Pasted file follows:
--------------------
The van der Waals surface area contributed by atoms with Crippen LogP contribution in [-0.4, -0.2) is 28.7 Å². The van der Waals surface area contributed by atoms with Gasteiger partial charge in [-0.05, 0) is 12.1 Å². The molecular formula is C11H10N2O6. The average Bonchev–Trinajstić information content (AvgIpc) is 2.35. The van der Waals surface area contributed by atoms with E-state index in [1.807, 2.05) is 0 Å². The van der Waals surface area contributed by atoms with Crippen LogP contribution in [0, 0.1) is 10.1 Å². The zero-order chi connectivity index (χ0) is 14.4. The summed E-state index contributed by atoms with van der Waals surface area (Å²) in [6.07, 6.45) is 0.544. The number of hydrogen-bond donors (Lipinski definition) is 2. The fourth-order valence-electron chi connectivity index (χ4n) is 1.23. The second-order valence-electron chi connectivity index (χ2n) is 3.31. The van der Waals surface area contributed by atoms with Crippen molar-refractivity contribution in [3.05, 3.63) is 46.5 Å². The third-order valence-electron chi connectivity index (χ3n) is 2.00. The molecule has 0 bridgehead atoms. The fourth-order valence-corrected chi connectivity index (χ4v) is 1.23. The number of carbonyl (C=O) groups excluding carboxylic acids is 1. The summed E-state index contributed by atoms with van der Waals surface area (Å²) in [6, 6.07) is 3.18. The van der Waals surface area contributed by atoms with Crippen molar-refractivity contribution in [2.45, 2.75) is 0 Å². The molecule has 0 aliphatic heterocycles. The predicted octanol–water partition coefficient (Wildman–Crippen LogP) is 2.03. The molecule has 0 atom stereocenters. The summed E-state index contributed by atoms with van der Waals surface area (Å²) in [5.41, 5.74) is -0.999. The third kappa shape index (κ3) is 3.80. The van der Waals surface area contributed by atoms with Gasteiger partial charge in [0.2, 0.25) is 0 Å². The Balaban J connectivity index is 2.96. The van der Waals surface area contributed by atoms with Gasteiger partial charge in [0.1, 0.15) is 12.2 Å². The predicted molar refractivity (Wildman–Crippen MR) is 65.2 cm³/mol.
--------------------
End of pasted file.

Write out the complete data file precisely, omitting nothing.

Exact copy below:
The van der Waals surface area contributed by atoms with Crippen LogP contribution in [-0.4, -0.2) is 28.7 Å². The van der Waals surface area contributed by atoms with Gasteiger partial charge in [-0.05, 0) is 12.1 Å². The molecular formula is C11H10N2O6. The average Bonchev–Trinajstić information content (AvgIpc) is 2.35. The van der Waals surface area contributed by atoms with E-state index in [1.807, 2.05) is 0 Å². The van der Waals surface area contributed by atoms with Crippen LogP contribution in [0, 0.1) is 10.1 Å². The zero-order chi connectivity index (χ0) is 14.4. The summed E-state index contributed by atoms with van der Waals surface area (Å²) in [6.07, 6.45) is 0.544. The number of hydrogen-bond donors (Lipinski definition) is 2. The fourth-order valence-electron chi connectivity index (χ4n) is 1.23. The second-order valence-electron chi connectivity index (χ2n) is 3.31. The van der Waals surface area contributed by atoms with Crippen molar-refractivity contribution in [3.05, 3.63) is 46.5 Å². The third-order valence-electron chi connectivity index (χ3n) is 2.00. The molecule has 0 bridgehead atoms. The fourth-order valence-corrected chi connectivity index (χ4v) is 1.23. The number of carbonyl (C=O) groups excluding carboxylic acids is 1. The summed E-state index contributed by atoms with van der Waals surface area (Å²) in [6, 6.07) is 3.18. The van der Waals surface area contributed by atoms with Crippen molar-refractivity contribution in [2.45, 2.75) is 0 Å². The molecule has 0 aliphatic heterocycles. The predicted octanol–water partition coefficient (Wildman–Crippen LogP) is 2.03. The molecule has 0 atom stereocenters. The summed E-state index contributed by atoms with van der Waals surface area (Å²) in [5.41, 5.74) is -0.999. The third kappa shape index (κ3) is 3.80. The van der Waals surface area contributed by atoms with Gasteiger partial charge in [0.2, 0.25) is 0 Å². The Balaban J connectivity index is 2.96. The van der Waals surface area contributed by atoms with Gasteiger partial charge in [0.1, 0.15) is 12.2 Å². The predicted molar refractivity (Wildman–Crippen MR) is 65.2 cm³/mol.